A native Houstonian, Mr. Baker graduated from Princeton University in 1952. After two years of active duty as a lieutenant in the United States Marine Corps, he entered the University of Texas School of Law at Austin. He received his J.D. with honors in 1957 and practiced law with the Houston firm of Andrews and Kurth from 1957 to 1975.
Mr. Baker’s memoir—Work Hard, Study . . . and Keep Out of Politics! Adventures and Lessons from an Unexpected Public Life—was published in October 2006.
Mr. Baker received the Presidential Medal of Freedom in 1991 and has been the recipient of many other awards for distinguished public service, including Princeton University’s Woodrow Wilson Award, the American Institute for Public Service’s Jefferson Award, Harvard University’s John F. Kennedy School of Government Award, the Hans J. Morgenthau Award, the George F. Kennan Award, the Department of the Treasury’s Alexander Hamilton Award, the Department of State’s Distinguished Service Award, and numerous honorary academic degrees.
Mr. Baker is presently a senior partner in the law firm of Baker Botts. He is Honorary Chairman of the James A. Baker III Institute for Public Policy at Rice University and serves on the board of the Howard Hughes Medical Institute. From 1997 to 2004, Mr. Baker served as the Personal Envoy of United Nations Secretary-General Kofi Annan to seek a political solution to the conflict over Western Sahara. In 2003, Mr. Baker was appointed Special Presidential Envoy for President George W. Bush on the issue of Iraqi debt. In 2005, he was co-chair, with former President Jimmy Carter, of the Commission on Federal Election Reform. Since March 2006, Mr. Baker and former U.S. Congressman Lee H. Hamilton have served as the co-chairs of the Iraq Study Group, a bipartisan blue-ribbon panel on Iraq.
Mr. Baker was born in Houston, Texas, in 1930. He and his wife, the former Susan Garrett, currently reside in Houston, and have eight children and seventeen grandchildren.
About Karen Hughes
Karen Hughes has been described as ‘the most powerful woman ever to serve in the White House” (Dallas Morning News) and President George W. Bush’s “most essential advisor” (ABC News). ‘The rule of thumb in any White House is that nobody is indispensable except the president,” said The New York Times, But Karen Hughes has come as close to that description as any recent presidential aide.”
As Counselor to The President for his first eighteen months in the White House and as his communications director since he first ran for Governor of Texas in 1994, Mrs. Hughes has been a crucial influence in President Bush’s inner circle. When he first moved to Washington, President Bush told members of the White House staff that he wanted Karen Hughes in the room whenever any major decisions were made.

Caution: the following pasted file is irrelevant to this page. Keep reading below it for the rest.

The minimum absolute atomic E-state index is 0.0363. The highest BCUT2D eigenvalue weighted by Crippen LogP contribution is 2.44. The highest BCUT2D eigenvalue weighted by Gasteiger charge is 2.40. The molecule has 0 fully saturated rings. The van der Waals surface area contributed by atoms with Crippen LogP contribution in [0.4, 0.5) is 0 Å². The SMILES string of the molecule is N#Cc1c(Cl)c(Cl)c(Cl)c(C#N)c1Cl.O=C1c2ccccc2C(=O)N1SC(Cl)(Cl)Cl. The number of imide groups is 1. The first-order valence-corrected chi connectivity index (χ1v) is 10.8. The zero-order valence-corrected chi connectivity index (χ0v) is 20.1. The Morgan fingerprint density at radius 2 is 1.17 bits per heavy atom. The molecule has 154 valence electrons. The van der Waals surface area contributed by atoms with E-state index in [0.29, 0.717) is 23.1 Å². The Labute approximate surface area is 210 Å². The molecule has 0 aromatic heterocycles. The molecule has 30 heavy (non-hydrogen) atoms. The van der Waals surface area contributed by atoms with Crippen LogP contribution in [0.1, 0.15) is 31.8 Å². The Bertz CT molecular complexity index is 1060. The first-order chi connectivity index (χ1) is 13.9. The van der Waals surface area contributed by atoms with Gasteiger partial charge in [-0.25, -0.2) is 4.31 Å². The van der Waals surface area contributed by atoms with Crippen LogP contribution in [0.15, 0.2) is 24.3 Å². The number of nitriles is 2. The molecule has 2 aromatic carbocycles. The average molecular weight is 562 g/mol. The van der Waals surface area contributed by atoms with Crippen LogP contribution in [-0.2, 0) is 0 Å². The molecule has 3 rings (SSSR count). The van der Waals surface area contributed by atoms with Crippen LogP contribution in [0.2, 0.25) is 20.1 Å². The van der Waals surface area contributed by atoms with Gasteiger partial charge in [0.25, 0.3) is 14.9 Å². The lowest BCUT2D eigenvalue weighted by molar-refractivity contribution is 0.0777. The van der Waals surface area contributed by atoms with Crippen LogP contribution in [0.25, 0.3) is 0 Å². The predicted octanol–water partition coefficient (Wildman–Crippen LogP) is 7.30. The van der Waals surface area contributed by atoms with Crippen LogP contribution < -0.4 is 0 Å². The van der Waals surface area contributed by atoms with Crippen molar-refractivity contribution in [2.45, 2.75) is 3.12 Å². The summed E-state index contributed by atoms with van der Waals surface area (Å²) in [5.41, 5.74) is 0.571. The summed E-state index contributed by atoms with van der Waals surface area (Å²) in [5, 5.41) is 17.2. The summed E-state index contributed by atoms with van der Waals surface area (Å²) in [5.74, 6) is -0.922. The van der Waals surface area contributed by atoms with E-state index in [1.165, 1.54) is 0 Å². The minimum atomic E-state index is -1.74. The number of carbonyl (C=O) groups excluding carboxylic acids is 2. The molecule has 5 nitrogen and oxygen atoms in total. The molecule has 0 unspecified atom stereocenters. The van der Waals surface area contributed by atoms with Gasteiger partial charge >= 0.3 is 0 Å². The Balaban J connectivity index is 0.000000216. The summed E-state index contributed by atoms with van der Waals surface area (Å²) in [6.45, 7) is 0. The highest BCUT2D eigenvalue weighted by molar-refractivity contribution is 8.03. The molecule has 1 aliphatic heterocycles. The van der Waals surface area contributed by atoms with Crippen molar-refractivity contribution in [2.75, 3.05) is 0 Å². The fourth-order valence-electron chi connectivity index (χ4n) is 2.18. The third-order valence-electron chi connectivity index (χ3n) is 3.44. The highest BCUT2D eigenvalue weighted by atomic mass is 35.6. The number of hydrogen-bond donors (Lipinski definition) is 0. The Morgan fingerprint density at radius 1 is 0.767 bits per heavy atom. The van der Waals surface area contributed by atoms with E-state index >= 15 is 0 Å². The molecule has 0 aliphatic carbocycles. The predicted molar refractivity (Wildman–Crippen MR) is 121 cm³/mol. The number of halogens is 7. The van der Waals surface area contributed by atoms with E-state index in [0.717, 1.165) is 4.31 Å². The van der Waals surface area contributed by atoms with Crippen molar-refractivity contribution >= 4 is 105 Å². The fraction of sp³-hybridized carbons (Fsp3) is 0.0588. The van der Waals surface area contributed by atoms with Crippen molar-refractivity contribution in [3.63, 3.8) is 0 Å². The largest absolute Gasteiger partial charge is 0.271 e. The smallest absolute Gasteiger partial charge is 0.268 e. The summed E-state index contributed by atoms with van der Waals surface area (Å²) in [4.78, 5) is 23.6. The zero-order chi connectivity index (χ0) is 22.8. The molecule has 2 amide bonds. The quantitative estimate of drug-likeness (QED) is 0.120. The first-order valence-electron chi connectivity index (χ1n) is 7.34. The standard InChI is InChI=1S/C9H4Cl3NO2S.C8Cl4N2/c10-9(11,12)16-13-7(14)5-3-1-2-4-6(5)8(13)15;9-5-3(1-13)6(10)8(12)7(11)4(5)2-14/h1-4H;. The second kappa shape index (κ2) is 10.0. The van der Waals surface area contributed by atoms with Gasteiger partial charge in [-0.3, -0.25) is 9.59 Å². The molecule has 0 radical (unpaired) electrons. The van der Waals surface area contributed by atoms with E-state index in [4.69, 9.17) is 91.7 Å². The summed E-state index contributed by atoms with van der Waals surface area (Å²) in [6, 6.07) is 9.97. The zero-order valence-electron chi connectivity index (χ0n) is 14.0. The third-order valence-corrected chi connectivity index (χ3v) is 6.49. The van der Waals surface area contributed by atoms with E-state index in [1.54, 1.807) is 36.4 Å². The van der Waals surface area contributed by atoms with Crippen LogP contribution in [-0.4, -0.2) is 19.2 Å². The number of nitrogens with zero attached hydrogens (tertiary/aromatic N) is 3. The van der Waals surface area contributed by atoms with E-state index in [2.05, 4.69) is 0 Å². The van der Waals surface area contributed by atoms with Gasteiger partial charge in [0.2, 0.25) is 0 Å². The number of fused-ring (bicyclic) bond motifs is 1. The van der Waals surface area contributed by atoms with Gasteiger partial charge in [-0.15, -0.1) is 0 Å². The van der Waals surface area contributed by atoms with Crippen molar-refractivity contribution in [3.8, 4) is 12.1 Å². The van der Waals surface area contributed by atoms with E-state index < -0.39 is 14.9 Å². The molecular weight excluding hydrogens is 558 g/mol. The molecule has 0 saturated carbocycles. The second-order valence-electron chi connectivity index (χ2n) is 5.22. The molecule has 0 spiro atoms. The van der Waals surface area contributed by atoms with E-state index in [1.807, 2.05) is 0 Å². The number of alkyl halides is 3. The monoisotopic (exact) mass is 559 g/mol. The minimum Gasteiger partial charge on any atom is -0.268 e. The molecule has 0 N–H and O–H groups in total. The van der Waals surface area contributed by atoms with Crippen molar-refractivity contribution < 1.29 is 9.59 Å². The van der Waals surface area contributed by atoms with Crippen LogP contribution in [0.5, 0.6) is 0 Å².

During her tenure in the Bush White House, Mrs. Hughes advised the president on a wide range of issues, crafted the communications and message strategy for the administration and was responsible for overseeing the Offices of Press Secretary, Media Affairs, Speechwriting and Communications. She helped develop and lead the international communications effort during the early months of the war against terror and was instrumental in creating the new White House Office of Global Communications.
Although she left the White House in the summer of 2002 to move her family home to Texas, Mrs. Hughes continues to advise President Bush on communications strategy through a retainer arrangement with the Republican National Committee.
Ms. Hughes served as Director of Communications for both of President’s Bush’s gubernatorial campaigns in 1994 and 1998 and was one of the “Iron Triangle” of Texans who led his successful campaign for president. She also served as Director of Communications in Governor’s Bush’s state office throughout his tenure as Governor.
Mrs. Hughes is a former Executive Director of the Republican Party of Texas and a former television news reporter for KXAS-TV, the NBC affiliate in Dallas/Fort Worth. She is an elder and long time Sunday school teacher in the Presbyterian church. She is married with a grown stepdaughter and a teenage son, and tried to bring a “Mom’s perspective” to our nation’s public policy debate.
About Bing West
Bing West’s bestselling books have won many awards. West, a Marine combat infantryman, is a member of the Council on Foreign Relations and a former assistant secretary of defense.